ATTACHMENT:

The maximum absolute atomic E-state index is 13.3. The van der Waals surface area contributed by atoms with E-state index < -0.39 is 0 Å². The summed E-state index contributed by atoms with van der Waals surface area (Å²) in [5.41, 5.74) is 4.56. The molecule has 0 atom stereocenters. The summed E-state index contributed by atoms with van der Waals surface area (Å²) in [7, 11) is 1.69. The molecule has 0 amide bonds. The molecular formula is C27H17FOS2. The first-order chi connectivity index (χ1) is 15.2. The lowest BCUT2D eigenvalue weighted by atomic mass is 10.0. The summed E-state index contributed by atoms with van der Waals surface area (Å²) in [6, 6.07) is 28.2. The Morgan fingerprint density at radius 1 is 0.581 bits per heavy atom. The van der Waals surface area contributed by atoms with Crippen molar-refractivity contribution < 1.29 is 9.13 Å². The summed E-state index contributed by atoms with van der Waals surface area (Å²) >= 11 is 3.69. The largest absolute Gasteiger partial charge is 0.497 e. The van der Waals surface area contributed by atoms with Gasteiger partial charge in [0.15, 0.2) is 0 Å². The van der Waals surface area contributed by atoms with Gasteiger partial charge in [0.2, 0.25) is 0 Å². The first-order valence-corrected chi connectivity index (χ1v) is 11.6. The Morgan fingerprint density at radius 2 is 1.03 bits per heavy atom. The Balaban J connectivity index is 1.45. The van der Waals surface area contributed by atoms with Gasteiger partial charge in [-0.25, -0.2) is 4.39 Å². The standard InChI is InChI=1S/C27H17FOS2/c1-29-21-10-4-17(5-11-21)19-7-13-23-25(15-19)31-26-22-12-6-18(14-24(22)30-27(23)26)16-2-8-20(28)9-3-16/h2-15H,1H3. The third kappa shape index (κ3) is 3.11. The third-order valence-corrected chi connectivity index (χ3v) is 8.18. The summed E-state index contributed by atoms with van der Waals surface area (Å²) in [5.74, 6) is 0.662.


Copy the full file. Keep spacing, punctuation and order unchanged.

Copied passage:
The maximum absolute atomic E-state index is 13.3. The van der Waals surface area contributed by atoms with E-state index < -0.39 is 0 Å². The summed E-state index contributed by atoms with van der Waals surface area (Å²) in [5.41, 5.74) is 4.56. The molecule has 0 atom stereocenters. The summed E-state index contributed by atoms with van der Waals surface area (Å²) in [7, 11) is 1.69. The molecule has 0 amide bonds. The molecular formula is C27H17FOS2. The first-order chi connectivity index (χ1) is 15.2. The lowest BCUT2D eigenvalue weighted by atomic mass is 10.0. The summed E-state index contributed by atoms with van der Waals surface area (Å²) in [6, 6.07) is 28.2. The Morgan fingerprint density at radius 1 is 0.581 bits per heavy atom. The van der Waals surface area contributed by atoms with Crippen molar-refractivity contribution < 1.29 is 9.13 Å². The summed E-state index contributed by atoms with van der Waals surface area (Å²) >= 11 is 3.69. The largest absolute Gasteiger partial charge is 0.497 e. The van der Waals surface area contributed by atoms with Gasteiger partial charge in [0.15, 0.2) is 0 Å². The van der Waals surface area contributed by atoms with Gasteiger partial charge in [0.2, 0.25) is 0 Å². The first-order valence-corrected chi connectivity index (χ1v) is 11.6. The Morgan fingerprint density at radius 2 is 1.03 bits per heavy atom. The Balaban J connectivity index is 1.45. The van der Waals surface area contributed by atoms with Gasteiger partial charge in [-0.25, -0.2) is 4.39 Å². The standard InChI is InChI=1S/C27H17FOS2/c1-29-21-10-4-17(5-11-21)19-7-13-23-25(15-19)31-26-22-12-6-18(14-24(22)30-27(23)26)16-2-8-20(28)9-3-16/h2-15H,1H3. The third kappa shape index (κ3) is 3.11. The third-order valence-corrected chi connectivity index (χ3v) is 8.18. The summed E-state index contributed by atoms with van der Waals surface area (Å²) in [5.74, 6) is 0.662.